Hi guys! Thank you for following us for the past few months! This is our last post and we would like to leave you all with some closing thoughts. We hope that after following this blog and reading our posts, you understand why we need police reform.
In the past few years, there has been an intense focus on our current police system. There have been a number of high profile police shootings where the public has been outraged by the force used by the officer. This has sparked conversations about police reform and how we can prevent the unjust shooting of citizens from happening again.
The first solution to this problem that our blog has argued for is the implementation of body cameras for all on duty police officers. We believe that by passing federal legislation that requires all officers to wear cameras, there will be less brutality against citizens and officers will have more accountability for their actions. If they are wearing cameras, then it will be clear to see when an officer has engaged in misconduct and can be punished. It will also deter officers from using excessive force because they know they are being recorded.
Our second solution to police brutality is the demilitarization of our police force. When police officers are trained like military members and given the same weapons, they will be more likely to use force. If they are equipped to use force, then they will think it’s okay to use it. Our blog found this to be a direct threat to democracy because no police force should have this much power over the people. If we can change the mindset of the police and avoid militarization, then there will be less instances where officers use unjust force.
Our third solution to police brutality is the elimination of stop and frisk. Through our research, we found that stop and frisk laws are biased towards minority men. This shows there is an obvious flaw in the system and the practice should not be used. Therefore, stop and frisk should be outlawed by federal law to ensure equality under the law for all of our citizens, regardless of race.
Police reform is not something that can happen overnight. We need federal laws passed and people in our government to support the cause. We hope that this blog has inspired you to get out there and fight to protect our community!!!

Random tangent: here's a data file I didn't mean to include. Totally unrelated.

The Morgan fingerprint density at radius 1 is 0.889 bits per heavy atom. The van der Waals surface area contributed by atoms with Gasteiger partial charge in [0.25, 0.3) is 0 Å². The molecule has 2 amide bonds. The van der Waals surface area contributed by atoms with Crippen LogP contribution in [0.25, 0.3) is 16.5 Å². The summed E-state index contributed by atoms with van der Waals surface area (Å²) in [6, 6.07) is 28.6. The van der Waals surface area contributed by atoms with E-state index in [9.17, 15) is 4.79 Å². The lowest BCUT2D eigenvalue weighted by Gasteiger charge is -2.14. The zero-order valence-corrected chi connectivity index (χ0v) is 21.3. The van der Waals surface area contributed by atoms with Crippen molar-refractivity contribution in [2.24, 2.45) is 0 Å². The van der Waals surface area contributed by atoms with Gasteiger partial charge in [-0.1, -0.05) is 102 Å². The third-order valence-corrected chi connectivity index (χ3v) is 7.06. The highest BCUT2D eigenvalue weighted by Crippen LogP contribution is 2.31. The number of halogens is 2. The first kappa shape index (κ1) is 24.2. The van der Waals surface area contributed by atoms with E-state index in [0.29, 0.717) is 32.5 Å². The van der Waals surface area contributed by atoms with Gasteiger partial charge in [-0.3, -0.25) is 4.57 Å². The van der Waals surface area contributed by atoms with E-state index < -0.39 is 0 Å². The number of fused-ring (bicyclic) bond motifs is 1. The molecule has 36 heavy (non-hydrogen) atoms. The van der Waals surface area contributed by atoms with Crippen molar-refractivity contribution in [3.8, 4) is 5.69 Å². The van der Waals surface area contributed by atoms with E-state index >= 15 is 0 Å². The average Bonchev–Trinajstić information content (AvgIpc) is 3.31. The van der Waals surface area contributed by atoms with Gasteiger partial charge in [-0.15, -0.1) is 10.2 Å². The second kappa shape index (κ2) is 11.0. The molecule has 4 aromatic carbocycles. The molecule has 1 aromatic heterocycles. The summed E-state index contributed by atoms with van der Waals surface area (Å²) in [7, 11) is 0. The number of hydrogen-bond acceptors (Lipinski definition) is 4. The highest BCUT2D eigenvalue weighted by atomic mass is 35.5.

Thank you all!
-Emily, Harrison, Jared, & Steve
In a Washington Post article titled “I’m A Cop. If You Don’t Want To Get Hurt, Don’t Challenge Me.”, a veteran police officer named Sunil Dutta laid out an argument for why police brutality is justified. Throughout the article, the author makes sweeping generalizations that might be true for him, but do not necessarily apply to all other cops. For example, he starts off the article by stating that “Cops are not murderers. No officer goes out in the field wishing to shoot anyone, armed or unarmed.” While he may not want to shoot anyone, it is a logical fallacy for him to assume that no officer does. By making this statement, he ruins his credibility by implying that there are no officers who abuse their power.
While this argument was weak, it was not the worst argument Dutta made. He then continued his Op-Ed by victim blaming those who have been murdered by police officers. He says that in a majority of cases, it is only “the people [the police] stop who can prevent detentions from turning into tragedies.” He argues that these individuals would not have been killed if they had cooperated.
Again, Dutta fails to support his argument with any facts and cannot see past his own bias. It makes no sense that the only person who can prevent a fatality is the victim. If the officer truly wanted to avoid the use of force, they would keep their gun holstered and their hands off the citizen unless they are threatened. While there are citizens who brought on their deaths by attacking officers, they do not constitute the “majority of cases” like Dutta claims.